Stuart William Holmes
Stuart William Holmes left school at the age of fifteen and found himself interested in pursuing a military career. The British military would only take a recruit once they were seventeen and a half so, biding his time, he joined as soon as he was of age. Learning to fly, he frequently flew over the Korean, Chinese, and Japanese coastlines to assessing the weather. As he explains, his experience in basic training as well as his instruction in flight school varied depending on his instructors. One such experience involved a lack of training in how to taxi which culminated in crashing into another aircraft. Having stationed with Americans as well as Australians, Stuart William Holmes describes the unique situation of watching Americans drink tea while Australians drank coffee in response to their own opinions on the decency of the beverages available. Finally, he explains his lack of fear during his flights. He attributes this to the hubris of youth; he felt then that no one would dare attack the Great British Empire.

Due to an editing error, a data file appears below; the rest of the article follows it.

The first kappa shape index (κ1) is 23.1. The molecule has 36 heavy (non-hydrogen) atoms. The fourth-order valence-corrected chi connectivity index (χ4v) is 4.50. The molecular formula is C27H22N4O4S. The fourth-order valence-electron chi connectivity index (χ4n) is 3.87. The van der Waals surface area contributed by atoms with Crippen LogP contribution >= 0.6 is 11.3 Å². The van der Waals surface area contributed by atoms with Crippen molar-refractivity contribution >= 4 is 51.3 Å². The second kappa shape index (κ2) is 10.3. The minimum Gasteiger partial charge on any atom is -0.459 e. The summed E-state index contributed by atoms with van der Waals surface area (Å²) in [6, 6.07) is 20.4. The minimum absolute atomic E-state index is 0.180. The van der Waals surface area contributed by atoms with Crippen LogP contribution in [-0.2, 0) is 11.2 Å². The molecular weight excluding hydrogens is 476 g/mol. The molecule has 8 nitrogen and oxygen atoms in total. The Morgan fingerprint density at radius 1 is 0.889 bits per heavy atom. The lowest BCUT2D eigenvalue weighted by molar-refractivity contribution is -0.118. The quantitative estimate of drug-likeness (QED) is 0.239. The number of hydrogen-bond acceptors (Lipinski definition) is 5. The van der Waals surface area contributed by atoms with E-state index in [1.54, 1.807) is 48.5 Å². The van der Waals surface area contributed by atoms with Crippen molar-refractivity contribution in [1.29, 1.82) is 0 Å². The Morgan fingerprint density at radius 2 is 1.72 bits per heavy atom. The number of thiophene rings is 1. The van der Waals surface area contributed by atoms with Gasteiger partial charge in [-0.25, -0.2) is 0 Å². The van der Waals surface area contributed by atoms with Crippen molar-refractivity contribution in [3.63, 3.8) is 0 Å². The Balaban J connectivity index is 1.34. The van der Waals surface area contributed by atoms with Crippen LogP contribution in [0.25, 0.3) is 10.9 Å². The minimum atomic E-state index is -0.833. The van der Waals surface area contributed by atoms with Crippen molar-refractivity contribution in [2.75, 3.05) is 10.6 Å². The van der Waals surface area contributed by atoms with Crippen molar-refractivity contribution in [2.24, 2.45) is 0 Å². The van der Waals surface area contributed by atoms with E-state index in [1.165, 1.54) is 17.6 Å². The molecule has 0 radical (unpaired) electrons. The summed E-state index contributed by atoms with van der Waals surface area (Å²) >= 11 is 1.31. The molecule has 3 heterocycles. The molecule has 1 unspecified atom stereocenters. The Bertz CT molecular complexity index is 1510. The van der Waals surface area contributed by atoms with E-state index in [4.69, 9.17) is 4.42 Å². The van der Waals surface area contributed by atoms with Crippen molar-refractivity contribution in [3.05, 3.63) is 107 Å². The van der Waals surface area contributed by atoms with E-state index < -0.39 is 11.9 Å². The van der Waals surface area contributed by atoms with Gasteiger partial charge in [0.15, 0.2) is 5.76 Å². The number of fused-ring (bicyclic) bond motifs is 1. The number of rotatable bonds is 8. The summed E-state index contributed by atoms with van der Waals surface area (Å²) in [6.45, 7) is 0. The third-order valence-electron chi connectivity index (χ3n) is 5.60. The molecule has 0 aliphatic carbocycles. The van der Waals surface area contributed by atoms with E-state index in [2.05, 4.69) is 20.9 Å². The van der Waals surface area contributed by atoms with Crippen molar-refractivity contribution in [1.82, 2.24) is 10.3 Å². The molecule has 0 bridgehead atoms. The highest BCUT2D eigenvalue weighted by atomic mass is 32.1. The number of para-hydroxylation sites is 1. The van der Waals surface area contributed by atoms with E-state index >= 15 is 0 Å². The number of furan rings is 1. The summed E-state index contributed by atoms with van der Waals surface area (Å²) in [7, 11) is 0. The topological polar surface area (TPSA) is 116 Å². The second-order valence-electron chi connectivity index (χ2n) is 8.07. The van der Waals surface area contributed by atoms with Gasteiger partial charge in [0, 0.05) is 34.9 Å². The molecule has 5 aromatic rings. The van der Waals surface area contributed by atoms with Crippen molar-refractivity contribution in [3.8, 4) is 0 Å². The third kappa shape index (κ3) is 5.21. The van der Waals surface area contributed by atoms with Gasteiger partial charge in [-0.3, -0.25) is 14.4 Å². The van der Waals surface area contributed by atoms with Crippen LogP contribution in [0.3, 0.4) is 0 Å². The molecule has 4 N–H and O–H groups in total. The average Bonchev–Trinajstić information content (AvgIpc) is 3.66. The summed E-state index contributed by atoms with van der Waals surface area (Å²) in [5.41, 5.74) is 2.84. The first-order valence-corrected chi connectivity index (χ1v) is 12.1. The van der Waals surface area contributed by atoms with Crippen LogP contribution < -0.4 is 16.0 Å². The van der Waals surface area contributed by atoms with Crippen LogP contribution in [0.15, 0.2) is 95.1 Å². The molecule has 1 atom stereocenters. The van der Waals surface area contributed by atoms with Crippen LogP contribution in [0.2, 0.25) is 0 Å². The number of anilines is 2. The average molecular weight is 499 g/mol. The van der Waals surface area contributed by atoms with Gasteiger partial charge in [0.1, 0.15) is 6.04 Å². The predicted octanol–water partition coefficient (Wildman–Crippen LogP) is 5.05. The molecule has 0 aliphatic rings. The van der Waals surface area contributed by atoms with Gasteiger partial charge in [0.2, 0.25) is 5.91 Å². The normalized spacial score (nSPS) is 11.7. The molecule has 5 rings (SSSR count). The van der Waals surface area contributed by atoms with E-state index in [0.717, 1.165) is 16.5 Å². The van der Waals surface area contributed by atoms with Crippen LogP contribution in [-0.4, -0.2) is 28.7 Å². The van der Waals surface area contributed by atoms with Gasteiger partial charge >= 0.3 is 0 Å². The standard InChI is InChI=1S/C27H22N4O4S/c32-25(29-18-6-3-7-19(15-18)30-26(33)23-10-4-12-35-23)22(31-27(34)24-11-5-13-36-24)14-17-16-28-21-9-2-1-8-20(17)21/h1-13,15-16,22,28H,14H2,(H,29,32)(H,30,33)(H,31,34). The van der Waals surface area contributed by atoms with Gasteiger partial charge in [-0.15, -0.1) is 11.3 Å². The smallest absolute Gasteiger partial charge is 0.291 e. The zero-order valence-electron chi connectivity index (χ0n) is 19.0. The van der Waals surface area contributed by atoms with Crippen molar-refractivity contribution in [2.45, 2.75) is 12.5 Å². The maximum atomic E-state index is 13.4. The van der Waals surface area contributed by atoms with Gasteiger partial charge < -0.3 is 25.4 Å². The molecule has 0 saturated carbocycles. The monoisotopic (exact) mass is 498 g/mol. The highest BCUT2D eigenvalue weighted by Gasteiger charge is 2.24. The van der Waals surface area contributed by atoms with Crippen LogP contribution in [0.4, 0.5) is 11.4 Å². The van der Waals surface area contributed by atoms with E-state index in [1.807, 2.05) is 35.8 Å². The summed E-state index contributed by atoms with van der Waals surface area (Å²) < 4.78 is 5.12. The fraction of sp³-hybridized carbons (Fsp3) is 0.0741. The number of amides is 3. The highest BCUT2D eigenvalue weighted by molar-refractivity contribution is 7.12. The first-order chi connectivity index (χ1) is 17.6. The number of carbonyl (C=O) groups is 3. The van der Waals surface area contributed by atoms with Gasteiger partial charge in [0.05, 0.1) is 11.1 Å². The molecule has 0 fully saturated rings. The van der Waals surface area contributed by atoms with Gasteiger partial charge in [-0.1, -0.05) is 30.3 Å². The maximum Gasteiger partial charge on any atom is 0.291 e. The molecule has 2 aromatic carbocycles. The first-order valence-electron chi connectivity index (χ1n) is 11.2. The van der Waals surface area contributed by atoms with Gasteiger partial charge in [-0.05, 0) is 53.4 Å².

Never Taxi'd Aircraft On My Own
Stuart William Holmes describes his flight training during the Korean War. He explains that his initial flight instructor did not provide adequate instruction, leaving Stuart Holmes feeling ill equipped to handle the taxi in-and-out procedures. This resulted in an accident when he crashed his plane into another as he tried to taxi after a flight.
Heard of Them But Didn't Know Much About Them
Stuart William Holmes describes going to breakfast with American and Australian soldiers. He describes his incredulity at observing American soldiers drinking tea and Australian soldiers drinking coffee, when he had assumed the choices would have been switched. Both sides confess that they found the coffee/tea offered as weak imitations of what their country offered and so opted for the opposite preference.
No One Would Dare Attack The Great British Empire
Stuart William Holmes describes flying at night over the coasts of Korea, Japan, and China. He explains that he rarely felt scared, which he attributes to the hubris of youth. He elaborates that occasionally it would be reported that someone was following them which gave him a 'twitch' but otherwise, he felt no fear.